The selection of shutter speed will determine how long the sensor is exposed to light: Speed = Time.
ISO 200 F10 1 second
Tip: the longer the shutter speed, the more blur and movement you will get.
Observe the length of the red car lights at the left…the longer the lines, the longer the shutter speed.
If I want to eliminate camera shake, ie, movement that shows in the picture from my natural movement as a human being, then I will generally use the following shutter speeds:
…and I’ll take a breath and slowly squeeze the shutter button for these:
and if the god’s are smiling then we’ll throw in 1/15.
With my heavy Canon 5D Mark 2 with beautiful but equally heavy L series lens, when I’m shooting portraits I generally don’t go below 1/160. The last thing I want is to do is exclude an image just because of general camera shake. If there’s movement, then I want it there for a reason.
To test shutter speed, find a decently lit room or shaded area out in your garden out of direct sun, and pick something or someone to photograph that has its/their own natural movement. You might pick the branches on a bush that are moving a lot on a windy day, or in my case, Rosie the dog by the window.
ISO 400 F16 1/8 second
Pick your ISO, in these conditions we ought be safe working at around ISO 400. Stop down your lens to its smallest hole, for example to F16. This means that you will use a relatively longer shutter speed to still let in enough light. In my example with Rosie, the shutter speed for correct exposure was 1/8 second. The resulting image shows a good depth of field of the whole area because of my F16 selection, but also camera movement from me, and the dog moving as well. Blah yuck! 1/8 second shutter speed is evidently just too slow.
ISO 400 F5.6 1/60 second
Then leaving your ISO alone, make the shutter speed faster by 3 stops (this lets in more light), and compensate with your aperture. In my case I changed the shutter speed to 1/60 second and the relative aperture for a correct exposure was F5.6. Rosie the crazy dog moved, a bit of camera movement was still picked up, and everything is still looking unpleasantly blurry.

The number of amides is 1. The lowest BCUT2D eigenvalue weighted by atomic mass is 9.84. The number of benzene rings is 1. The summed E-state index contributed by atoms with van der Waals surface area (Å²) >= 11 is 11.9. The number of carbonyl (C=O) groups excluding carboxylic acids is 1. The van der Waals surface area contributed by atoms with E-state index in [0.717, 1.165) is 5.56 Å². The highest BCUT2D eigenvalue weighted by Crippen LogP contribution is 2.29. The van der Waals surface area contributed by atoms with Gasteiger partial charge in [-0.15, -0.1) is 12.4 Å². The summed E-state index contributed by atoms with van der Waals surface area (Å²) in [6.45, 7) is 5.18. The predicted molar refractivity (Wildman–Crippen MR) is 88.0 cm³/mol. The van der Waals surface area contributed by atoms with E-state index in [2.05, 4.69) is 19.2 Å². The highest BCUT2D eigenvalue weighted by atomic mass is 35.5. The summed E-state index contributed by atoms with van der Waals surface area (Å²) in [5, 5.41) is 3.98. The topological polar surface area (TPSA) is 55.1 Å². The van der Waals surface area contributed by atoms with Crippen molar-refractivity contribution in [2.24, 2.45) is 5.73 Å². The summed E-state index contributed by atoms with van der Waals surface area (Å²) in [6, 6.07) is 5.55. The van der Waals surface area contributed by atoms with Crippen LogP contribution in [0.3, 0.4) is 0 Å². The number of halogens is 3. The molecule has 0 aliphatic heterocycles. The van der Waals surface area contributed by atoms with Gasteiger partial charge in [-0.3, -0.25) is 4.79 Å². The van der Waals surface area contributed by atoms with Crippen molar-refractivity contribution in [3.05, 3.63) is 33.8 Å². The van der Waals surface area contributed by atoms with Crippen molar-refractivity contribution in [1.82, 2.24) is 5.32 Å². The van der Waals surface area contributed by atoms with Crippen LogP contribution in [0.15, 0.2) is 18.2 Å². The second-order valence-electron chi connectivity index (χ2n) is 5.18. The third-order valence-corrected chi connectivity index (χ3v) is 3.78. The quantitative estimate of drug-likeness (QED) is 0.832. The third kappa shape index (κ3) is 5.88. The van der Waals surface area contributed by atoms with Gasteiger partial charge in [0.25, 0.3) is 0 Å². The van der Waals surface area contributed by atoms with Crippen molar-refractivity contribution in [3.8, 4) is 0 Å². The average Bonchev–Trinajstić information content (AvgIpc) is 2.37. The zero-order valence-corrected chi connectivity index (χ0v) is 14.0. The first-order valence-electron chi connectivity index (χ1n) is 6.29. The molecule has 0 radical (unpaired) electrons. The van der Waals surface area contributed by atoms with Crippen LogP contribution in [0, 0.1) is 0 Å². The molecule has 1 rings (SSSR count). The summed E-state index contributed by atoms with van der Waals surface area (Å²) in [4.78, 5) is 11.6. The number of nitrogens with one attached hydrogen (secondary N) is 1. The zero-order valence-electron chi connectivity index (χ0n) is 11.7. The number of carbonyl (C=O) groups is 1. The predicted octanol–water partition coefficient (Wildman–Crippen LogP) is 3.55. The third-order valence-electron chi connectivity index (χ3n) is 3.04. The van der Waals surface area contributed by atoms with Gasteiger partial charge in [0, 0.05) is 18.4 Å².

ISO 400 F2.8 1/250 second
So then increase your shutter speed to be faster by another 2 stops and change your aperture accordingly so you still get a correct exposure. In my case I changed the shutter speed to 1/250 and the aperture went along with it to F2.8. Now I’m working in a safe shutter speed for handheld photography at 1/250 second. The change in aperture means that now the puppy’s face and eyes are sharp and the rest of the body falls out of the depth of field…but most importantly, because of that choice of shutter speed, I now have a sharp picture where it should be, and any movement of either me holding the camera, or the dog’s movement, has been arrested. Yay!
Please submit your comments or questions here on the blog for the benefit of others, thanks!
Sunday 4th July
10am to 1pm
Don’t miss out again! We will go over ISO, Aperture and Shutter Speed as well as metering and managing light. These are the basic mechanics of how to manage your camera. Conquer these, and you’ll conquer your camera.
If you would like to join on Seminar 2, please complete the three assignments here on the blog that cover ISO, Aperture and Shutter Speed. When you register, I’ll also send you a short question and answer survey to get a guage of your current knowledge.
Come by yourself and pay $85, bring a friend and you each pay $75. I can take 6 people at most so don’ t miss out!
More details may be found here.
See you soon,